Crofting: national development plan

This plan highlights the core elements necessary to ensure that crofting remains at the heart of our rural and remote rural communities.

Development Of Crofting

Following implementation of the Crofting Reform Act 2010, the Crofting Commission (Commission) replaced the former Crofters Commission and became primarily a regulatory body with promotional and reorganisation functions.

The Crofters (Scotland) Act 1993 sets out the functions, powers and duties of the Commission. In addition to the main function of regulating crofting, the Commission has a number of powers including: reorganising crofting in any area where there is a need to do so, promoting the interests of crofting, and collaborating in the carrying out of any measures for the economic development and social improvement of the crofting counties.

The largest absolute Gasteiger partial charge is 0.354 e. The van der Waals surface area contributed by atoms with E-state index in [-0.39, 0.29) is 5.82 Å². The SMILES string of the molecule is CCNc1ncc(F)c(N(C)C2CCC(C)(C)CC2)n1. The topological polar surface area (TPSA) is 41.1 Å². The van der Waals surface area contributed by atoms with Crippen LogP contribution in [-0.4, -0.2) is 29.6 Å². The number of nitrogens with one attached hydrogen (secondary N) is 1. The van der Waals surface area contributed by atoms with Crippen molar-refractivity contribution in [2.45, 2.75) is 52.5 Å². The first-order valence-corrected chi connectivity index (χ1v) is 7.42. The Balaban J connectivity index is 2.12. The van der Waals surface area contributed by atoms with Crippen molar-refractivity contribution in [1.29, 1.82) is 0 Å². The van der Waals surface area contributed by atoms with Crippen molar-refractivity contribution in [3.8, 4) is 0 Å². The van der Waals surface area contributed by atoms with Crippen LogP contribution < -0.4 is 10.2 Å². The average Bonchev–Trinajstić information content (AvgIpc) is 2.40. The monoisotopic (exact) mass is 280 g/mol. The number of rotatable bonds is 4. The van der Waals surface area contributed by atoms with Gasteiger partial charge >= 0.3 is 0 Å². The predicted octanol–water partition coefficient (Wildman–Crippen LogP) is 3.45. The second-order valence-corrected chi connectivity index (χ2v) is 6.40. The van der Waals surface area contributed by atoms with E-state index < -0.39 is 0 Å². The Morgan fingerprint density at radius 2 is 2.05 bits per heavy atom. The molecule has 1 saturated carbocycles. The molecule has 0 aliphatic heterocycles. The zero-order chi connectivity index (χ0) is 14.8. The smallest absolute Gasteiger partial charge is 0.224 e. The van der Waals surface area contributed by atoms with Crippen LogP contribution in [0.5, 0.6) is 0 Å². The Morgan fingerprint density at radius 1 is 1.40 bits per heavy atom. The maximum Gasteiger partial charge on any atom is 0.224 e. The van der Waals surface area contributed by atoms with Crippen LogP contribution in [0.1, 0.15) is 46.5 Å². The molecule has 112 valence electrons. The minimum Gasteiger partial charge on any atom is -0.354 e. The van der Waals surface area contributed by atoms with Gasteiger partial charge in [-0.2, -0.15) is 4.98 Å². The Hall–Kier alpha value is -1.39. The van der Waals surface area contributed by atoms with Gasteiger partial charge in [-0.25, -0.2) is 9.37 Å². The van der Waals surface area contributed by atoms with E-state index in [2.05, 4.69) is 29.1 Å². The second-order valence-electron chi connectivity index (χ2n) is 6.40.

At the same time, Highlands and Islands Enterprise (HIE) delivered community development by targeting initiatives at macro community level, rather than focusing on crofting activity alone. Whilst HIE's economic and community development work continues to add value, there were calls from stakeholder groups and individual crofters to put a specific crofting development support mechanism in place. In 2018, the Crofting Stakeholder Forum produced a paper on crofting development, detailing the reasons why the Commission should take on this role.

It is considered by the Scottish Government that the Commission, with its access to all relevant crofting data and annual census information, and its established relationship with crofters through its regulatory and promotional work, is ideally placed to take forward crofting development.

The Crofting Commission will expand its current capacity, going beyond the delivery of regulatory functions to further enhance its role in crofting development activity.



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